A hydroponic greenhouse.
I think I have figured out how to beat the aging process. As I see it, the key is to elevate all of your work to a height equal to your kitchen counter. I have used this guide in almost everything I build and applied it to my latest endeavor, the garden project.
Okay, first off, I know I don’t have the aging process beat. I do know that not bending over removes some of the hurdles a person faces as they age. Gardening should be something a person can do all of their life and hopefully this project will support that thesis.
Our greenhouse is pretty standard in shape and size. I did indulge myself in a few post and beam techniques I’d seen on the internet and so the structure is quite overbuilt. The walls are made mostly of window sashes that have been sitting in a shed for the last ten years. The roof is a clear, tough roofing sheet that will have a chance to prove it’s toughness this winter.
It might have been a good idea to provide for more natural venting however I decided not to use a roof vent. Instead, I left small openings at the bottom of three walls and use one thermostatically-controlled gable fan to cool the greenhouse. My idea is that the fan will draw the coolest air from the bottom as it exhausts the hotter air that collects in the roof peak.
I did not plant anything in black dirt and there is not one speck of black dirt in the greenhouse. We decided on dutch-bucket hydroponics. I liked this plan as we were able to arrange the plants at about waist-height for easy maintenance. There are also no weeds to pull with this method and watering is completed with a pump which is timer-controlled.
Each tomato plant is placed inside a small dutch bucket which is then filled with perlite. Perlite is the medium which holds the plant upright and also retains some water. A small water hose is used to drip fertilized water into the perlite to feed the plant. Any excess water builds from the bottom of the bucket and drains through an inch and half pipe back to the reservoir which feeds the system.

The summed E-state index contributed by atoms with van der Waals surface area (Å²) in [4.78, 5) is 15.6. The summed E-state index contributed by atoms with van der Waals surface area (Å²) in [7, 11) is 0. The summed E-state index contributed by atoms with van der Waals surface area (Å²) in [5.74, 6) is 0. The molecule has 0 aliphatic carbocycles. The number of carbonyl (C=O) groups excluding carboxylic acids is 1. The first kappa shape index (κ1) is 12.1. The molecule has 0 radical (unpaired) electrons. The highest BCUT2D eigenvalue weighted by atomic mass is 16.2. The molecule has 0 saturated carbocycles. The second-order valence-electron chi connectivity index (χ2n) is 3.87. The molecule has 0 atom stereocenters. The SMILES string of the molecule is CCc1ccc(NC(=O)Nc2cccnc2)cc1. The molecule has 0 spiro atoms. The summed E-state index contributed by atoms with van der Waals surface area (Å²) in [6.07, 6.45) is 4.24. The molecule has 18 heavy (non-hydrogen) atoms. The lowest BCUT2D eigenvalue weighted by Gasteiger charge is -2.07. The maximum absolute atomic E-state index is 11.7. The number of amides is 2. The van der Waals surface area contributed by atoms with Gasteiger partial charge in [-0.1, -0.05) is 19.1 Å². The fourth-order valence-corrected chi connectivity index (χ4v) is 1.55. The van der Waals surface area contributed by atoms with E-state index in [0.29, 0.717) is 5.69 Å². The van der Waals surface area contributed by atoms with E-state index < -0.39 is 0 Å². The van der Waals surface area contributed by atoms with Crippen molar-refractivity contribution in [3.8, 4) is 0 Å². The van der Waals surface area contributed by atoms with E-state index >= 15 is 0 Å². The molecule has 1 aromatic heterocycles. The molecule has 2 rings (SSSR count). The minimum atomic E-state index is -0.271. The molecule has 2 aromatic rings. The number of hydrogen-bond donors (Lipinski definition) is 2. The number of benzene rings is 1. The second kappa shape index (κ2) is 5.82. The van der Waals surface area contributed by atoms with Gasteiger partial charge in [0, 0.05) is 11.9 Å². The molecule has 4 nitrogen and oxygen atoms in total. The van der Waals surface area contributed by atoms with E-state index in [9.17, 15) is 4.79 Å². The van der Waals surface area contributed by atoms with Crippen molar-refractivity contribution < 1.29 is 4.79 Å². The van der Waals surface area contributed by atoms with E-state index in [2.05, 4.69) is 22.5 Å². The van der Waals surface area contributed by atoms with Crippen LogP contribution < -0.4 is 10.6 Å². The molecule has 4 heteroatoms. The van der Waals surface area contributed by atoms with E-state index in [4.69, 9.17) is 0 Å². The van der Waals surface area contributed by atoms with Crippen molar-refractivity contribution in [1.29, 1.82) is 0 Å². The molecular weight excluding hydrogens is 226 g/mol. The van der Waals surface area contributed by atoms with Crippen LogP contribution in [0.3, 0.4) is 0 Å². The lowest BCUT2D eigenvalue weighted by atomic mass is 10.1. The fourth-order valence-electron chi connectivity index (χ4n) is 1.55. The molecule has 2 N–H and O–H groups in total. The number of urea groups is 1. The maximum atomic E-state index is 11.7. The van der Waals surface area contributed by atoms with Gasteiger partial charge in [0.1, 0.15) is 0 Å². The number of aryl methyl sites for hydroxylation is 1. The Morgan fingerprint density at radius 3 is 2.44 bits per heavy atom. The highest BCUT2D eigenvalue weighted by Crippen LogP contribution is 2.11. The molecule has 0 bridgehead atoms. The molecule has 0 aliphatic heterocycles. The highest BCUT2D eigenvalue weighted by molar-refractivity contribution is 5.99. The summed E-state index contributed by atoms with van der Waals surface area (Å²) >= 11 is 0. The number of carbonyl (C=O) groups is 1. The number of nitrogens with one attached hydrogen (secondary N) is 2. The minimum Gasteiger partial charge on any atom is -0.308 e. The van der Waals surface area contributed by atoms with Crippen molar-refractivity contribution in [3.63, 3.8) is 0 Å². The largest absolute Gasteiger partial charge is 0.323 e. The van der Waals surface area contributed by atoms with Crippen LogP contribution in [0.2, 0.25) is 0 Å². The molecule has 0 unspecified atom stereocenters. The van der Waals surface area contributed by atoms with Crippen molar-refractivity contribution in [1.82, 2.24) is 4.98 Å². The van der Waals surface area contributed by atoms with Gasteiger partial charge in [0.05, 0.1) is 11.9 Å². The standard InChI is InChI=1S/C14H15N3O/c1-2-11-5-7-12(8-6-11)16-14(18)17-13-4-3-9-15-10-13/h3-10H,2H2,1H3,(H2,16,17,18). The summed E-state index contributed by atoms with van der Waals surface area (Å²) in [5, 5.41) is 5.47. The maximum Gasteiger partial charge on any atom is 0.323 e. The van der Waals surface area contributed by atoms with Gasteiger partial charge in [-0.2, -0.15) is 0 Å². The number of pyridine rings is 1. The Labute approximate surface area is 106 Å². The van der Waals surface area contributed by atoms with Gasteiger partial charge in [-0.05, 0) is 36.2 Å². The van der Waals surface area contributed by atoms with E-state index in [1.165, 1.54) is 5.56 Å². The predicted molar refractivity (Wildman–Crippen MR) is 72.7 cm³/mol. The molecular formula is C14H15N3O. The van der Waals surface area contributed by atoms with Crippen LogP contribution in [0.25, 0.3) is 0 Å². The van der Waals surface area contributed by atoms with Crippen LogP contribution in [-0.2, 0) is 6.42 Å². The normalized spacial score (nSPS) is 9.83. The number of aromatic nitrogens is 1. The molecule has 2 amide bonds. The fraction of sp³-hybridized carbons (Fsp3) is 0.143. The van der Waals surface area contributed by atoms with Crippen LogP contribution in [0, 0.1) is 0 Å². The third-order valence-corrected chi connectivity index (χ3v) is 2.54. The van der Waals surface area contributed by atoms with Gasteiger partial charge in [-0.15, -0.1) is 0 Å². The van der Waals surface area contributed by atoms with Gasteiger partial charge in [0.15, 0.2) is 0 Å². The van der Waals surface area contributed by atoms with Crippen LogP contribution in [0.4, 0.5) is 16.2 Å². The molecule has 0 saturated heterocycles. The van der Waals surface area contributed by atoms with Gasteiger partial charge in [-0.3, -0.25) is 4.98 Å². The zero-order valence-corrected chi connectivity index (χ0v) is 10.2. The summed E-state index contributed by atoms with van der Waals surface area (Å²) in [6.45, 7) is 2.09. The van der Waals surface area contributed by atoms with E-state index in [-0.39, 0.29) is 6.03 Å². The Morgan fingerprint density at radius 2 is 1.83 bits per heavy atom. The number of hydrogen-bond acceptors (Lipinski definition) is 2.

We had three hot peppers and two green peppers on the vine two weeks after planting. Hydroponics are supposed to be quick and use only ten percent of the water necessary to raise the same plants in soil. The plants are heavy enough so they have begun to fall over. There is no room for tomato cages so instead we are using the “Rollerplast” trellising system. Basically they are little pulleys that hang on cable strung along the ceiling from which spool a thread is connected to the plant by a small plastic clips.
I am an amateur at this process and the only education I have of hydroponics is book knowledge to this point. However, I am in the laboratory/greenhouse right now and getting some pretty good first-hand experience. From what I have seen to this point, this is a much easier process than raised gardens and we can raise approximately four times the plants we did in about one-third the space.
I guess the proof will be in the eating and canning.